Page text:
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Singapore Officials Cancel Future Music Festival Asia Over Drug Concerns

Organizers could not escape the shadow of last year's six drug-related deaths in Malaysia.

Singapore has one of the world's toughest anti-drugs stances, with a zero-tolerance approach and widely-enforced death penalty for traffickers. This week, local authorities proved how seriously they take concerns over drug use at music festivals, shutting down Future Music Festival Asia a week before its scheduled run. Organizers announced the festival's cancellation on their official Facebook page, noting that its last-ditch appeal for an entertainment license had been denied. 15,000 tickets were sold for the festivals first edition in Singapore, which was to feature Avicii, Afrojack, Fatboy Slim, Art Department and Gorgon City. All ticket-holders will be issued full refunds.


Future Music Festival, which began in Australia, has held its Asian edition in Malaysia's Kuala Lumpur for the last three years. However, last year's event was cancelled on its final day after six drug-related deaths, six hospitalizations, and 29 arrests for drug-related charges. The festival announced its move to neighboring Singapore in November last year, but the Singapore Police Force said they rejected two separate applications for a permit "because of serious concerns with potential drug abuse at the event."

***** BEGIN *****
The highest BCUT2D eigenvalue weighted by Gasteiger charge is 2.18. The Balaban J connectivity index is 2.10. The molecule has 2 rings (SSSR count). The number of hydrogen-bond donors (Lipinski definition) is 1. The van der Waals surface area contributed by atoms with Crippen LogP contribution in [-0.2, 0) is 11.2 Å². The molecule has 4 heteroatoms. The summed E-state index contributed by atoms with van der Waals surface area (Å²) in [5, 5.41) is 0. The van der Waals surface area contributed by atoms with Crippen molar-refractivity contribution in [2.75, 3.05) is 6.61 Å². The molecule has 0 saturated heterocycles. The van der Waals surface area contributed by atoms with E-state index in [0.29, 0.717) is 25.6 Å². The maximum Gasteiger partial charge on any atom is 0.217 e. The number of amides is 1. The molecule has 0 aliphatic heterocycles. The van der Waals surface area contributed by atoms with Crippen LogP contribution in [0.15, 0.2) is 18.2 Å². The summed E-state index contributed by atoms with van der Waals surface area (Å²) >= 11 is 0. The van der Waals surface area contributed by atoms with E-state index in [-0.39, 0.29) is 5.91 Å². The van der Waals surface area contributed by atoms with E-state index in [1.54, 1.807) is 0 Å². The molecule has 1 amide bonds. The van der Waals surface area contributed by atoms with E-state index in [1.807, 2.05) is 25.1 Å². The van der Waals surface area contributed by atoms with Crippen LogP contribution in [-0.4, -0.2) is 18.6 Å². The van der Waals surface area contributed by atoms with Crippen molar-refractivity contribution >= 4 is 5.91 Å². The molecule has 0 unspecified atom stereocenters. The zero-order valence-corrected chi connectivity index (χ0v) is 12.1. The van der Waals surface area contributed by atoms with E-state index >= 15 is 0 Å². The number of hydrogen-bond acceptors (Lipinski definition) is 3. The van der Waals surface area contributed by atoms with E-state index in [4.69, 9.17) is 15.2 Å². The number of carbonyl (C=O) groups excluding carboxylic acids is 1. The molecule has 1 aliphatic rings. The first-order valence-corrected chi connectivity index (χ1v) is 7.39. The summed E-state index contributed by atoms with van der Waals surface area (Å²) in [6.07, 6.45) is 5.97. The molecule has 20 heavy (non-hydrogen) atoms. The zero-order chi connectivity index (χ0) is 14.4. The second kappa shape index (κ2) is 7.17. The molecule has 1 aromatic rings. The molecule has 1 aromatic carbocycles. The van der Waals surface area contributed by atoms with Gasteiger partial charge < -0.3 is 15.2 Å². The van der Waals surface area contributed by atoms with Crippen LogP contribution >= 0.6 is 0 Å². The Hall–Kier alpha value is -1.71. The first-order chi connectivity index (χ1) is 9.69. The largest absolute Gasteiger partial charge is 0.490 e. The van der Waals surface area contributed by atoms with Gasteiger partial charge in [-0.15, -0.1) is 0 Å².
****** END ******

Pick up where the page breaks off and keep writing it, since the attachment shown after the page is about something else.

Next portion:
Organizers pushed back, writing on Facebook that the Malaysia deaths "were isolated incidents that took place outside Singapore, which cannot and do not carry any implication that FMFA is linked to drug use or drug abuse."

"FMFA firmly stands behind our goal of creating a drug-free event for our festival goers to enjoy," they continued, noting the festival had in place "a robust event, security, safety and medical management plan… developed alongside both local and international experts with a combined 50 years of experience in running similar large-scale events."

But Future Music Festival Asia's cancellation falls in line with the Ministry of Home Affairs' announcement last week that it is making drug use among Singaporean youth a top priority. Despite its harsh anti-drug laws, Singapore has seen a rise in arrests for users under the age of 30, which increased from 29 percent in 2010 to 34 percent in 2014. The government will continue "keeping an eye" on music festivals, said Senior Minister of State Masagos Zulkifli. For now, disappointed ticket-holders can look forward to ZoukOut and Laneway, the two major dance events that still have a foothold in Singapore--for now.

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